So, I pitched a bunch of ideas about the Golem concept to Chanan and Chris after deciding to work with them on a page or two. I wasn’t sure what they were looking for from me, or how I might fit into the tapestry they were weaving (in terms of narrative and imagery, image-flow), but I understood and was eager to explore some essential aspect of the Golem archetype. My ideas didn’t perch, so to speak, but once they came back with the springboard of the Golem and the tattooed woman making love, I could see a number of instant possibilities, and when Chris sent me the design of the death figure tattoo on her back, it all came to me in a rush. “The two extremes of fear and love” were right there, all I had to do was work out the flow (thankfully, Chanan was open to my spreading the sequence over two pages) and work within the start-and-end points they predetermined were necessary for my sequence to fit into their narrative. I’d read Ray Bradbury’s The Illustrated Man when I was 11 years old (and I’d long ago as a pre-teen loved and memorized the Groucho Marx song “Lydia, the Tattooed Lady” from AT THE CIRCUS; “…you can learn/a lot/from Lydia!”), which also provided instant inspiration.
THE BEAT: Whether inking yourself or being inked by other legendary artists, there’s always a depth and detail to your linework, a beautiful marriage of realism and surrealism when it comes to subject matter. How does realism in art enhance the more fantastic, otherwise unbelievable elements in a story?
BISSETTE: I suppose it grew out of a childish fixation to make my dinosaur and monster drawings “look real” to me from the time I was a four-year-old scrawling on butcher’s paper and newsprint tablet pages. Much as I loved, love, and was and am still bowled over by comics by artists like Jack Kirby and Steve Ditko, the cartoonist whose work I really adored and studied and copied from a tender age was the late, great Sam Glanzman’s comics pages and panels. Sam had a way of making everything look “real,” living, lived in, and it not only looked real to me, but Sam made it tactile in a way no other artist had before or has since. This also meant there was a somewhat pedestrian, ordinary look to his characters, his people, but that’s how people looked to me, too, as a kid: ordinary. By wedding the ordinary with the extraordinary in his imagery for comics like Kona, Monarch of Monster Isle and Hercules, Sam made the uncanny look and feel believable, alive, plausible, and I’ve always strived to emulate that aspect of Sam’s artistry.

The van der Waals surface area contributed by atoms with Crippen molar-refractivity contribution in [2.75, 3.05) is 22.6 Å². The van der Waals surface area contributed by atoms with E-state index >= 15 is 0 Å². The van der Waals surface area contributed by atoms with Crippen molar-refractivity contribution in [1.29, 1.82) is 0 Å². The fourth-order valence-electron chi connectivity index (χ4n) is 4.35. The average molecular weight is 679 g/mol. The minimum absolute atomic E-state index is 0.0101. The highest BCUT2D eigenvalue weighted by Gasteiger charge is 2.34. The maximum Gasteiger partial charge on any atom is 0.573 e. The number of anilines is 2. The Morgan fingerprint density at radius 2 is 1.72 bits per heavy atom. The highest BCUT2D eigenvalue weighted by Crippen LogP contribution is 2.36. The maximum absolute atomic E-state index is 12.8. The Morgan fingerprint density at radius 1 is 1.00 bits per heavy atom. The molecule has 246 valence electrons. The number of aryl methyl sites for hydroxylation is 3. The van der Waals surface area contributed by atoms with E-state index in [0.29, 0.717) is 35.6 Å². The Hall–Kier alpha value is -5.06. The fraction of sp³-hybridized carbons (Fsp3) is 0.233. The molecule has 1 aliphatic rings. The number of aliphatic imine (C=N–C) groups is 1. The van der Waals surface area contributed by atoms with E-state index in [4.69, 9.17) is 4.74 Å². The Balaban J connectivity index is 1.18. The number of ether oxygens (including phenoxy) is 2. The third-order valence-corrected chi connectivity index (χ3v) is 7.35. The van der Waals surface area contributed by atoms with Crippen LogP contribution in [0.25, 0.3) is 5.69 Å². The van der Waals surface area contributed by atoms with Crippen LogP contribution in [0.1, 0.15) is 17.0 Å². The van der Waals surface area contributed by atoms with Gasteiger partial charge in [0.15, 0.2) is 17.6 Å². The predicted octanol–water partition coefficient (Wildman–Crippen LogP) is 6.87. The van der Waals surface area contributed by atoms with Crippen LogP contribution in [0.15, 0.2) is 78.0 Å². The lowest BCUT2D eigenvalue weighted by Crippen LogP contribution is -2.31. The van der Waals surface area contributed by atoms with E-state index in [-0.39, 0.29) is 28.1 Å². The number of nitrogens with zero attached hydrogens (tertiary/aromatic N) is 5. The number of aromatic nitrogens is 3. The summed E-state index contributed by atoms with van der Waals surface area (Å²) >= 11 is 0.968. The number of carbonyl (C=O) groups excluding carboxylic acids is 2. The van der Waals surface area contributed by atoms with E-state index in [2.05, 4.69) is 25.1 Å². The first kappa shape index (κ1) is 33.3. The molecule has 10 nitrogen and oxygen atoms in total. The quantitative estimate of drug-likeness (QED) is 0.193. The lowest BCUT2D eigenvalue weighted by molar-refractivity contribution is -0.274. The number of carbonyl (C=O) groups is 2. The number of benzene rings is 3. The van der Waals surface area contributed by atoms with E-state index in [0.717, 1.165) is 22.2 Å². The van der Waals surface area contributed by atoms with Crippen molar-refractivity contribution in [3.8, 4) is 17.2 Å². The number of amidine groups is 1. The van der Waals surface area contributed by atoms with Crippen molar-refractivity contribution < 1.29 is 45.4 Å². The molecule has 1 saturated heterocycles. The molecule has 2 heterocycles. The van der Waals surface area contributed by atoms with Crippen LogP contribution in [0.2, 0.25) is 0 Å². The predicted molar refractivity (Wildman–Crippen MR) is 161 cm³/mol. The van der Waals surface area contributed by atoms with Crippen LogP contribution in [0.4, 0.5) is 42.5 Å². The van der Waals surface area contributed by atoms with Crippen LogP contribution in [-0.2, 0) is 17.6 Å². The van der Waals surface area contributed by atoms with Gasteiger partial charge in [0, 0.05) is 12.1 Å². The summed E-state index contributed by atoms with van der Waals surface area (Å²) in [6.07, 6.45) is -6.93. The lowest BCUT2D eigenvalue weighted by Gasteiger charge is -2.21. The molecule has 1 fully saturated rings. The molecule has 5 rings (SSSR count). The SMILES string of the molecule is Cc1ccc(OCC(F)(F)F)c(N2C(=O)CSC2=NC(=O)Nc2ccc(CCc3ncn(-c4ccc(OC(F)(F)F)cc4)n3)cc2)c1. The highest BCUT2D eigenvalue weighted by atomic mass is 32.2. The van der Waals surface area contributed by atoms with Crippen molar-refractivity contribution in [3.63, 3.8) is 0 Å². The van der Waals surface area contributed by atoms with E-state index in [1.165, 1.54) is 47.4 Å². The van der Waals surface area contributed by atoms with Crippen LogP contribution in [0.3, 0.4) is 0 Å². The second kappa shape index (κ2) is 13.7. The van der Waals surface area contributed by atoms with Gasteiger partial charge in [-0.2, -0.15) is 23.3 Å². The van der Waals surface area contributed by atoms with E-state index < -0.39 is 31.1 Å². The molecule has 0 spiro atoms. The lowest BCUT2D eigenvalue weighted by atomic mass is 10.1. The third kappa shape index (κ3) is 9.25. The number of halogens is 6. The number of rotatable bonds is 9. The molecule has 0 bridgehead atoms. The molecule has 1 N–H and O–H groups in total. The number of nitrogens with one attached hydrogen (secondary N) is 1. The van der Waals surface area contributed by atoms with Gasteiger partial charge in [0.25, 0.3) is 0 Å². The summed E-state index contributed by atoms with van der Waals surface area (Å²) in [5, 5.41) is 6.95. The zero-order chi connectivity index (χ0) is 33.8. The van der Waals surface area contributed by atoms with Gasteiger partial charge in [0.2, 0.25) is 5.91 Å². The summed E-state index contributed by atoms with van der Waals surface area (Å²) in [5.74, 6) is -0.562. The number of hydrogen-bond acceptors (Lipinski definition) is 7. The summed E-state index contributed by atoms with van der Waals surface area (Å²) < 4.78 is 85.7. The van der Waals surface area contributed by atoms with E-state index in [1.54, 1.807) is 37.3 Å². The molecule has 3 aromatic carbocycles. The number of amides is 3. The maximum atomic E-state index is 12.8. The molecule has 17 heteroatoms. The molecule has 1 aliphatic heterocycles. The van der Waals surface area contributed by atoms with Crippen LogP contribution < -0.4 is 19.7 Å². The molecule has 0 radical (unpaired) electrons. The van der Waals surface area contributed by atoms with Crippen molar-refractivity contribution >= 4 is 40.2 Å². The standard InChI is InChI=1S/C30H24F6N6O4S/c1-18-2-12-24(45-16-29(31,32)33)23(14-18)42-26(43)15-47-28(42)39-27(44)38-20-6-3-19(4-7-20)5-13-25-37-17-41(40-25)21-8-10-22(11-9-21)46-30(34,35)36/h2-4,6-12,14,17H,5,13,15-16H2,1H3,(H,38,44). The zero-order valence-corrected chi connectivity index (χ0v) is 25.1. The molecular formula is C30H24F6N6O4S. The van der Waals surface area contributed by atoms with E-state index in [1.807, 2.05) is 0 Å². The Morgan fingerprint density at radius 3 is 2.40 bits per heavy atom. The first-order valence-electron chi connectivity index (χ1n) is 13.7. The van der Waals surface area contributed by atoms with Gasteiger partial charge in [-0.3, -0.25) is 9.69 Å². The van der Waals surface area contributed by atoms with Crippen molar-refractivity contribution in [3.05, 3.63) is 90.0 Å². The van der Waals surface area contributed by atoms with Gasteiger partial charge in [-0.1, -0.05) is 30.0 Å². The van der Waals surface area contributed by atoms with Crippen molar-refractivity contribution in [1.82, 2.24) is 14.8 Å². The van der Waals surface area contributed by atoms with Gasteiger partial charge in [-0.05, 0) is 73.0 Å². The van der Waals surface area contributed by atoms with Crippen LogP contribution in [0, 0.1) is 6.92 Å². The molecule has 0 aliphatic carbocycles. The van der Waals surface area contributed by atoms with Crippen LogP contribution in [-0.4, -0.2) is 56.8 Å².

It was also an essential element in two other artists whose work inspired me from a tender age: Charles R. Knight’s paleontological paintings and reconstructions of prehistoric life, and Ray Harryhausen’s stop-motion-animated creatures and sequences for films like The Beast from 20,000 Fathoms, 20 Million Miles to Earth, The 7th Voyage of Sinbad, Jason and the Argonauts, and so on. The Beast from 20,000 Fathoms was among the first movies I ever remember being captivated by on television, and Harryhausen’s work—like Glanzman’s comics work—relied upon convincingly fusing the impossible and the mundane real world into what Ray referred to in interviews and his writings as a “reality sandwich.” In my artwork, I try to make that “reality sandwich” a seamless synthesis of real-and-unreal, the familiar and the unfamiliar co-existing and alive as one.
While there are a lot of far more stylized artists whose creations I respond to—Willy Pogany, Jack Kirby, Steve Ditko, Joe Kubert, Greg Irons, Mario Bava, Sergio Leone, Karel Zeman, and countless others—whatever I pirate from them or carry from their work to my own is subservient to the formative early influences of Knight, Glanzman, and Harryhausen. It’s hardwired into my head and hand, it’s organically and biologically part of my nature: how I see, how I express, the world that’s in my head.
Or, in the case of The Golem of Venice Beach, the world that’s inside of Chanan’s head that I hope I’m adequately channeling onto the page via ink, wash, colored pencils, white-out on Bristol Board (oh, yes, I work by hand, on paper, still; I don’t work digitally, save to scan and clean-up the pages or illustrations for delivery to a client).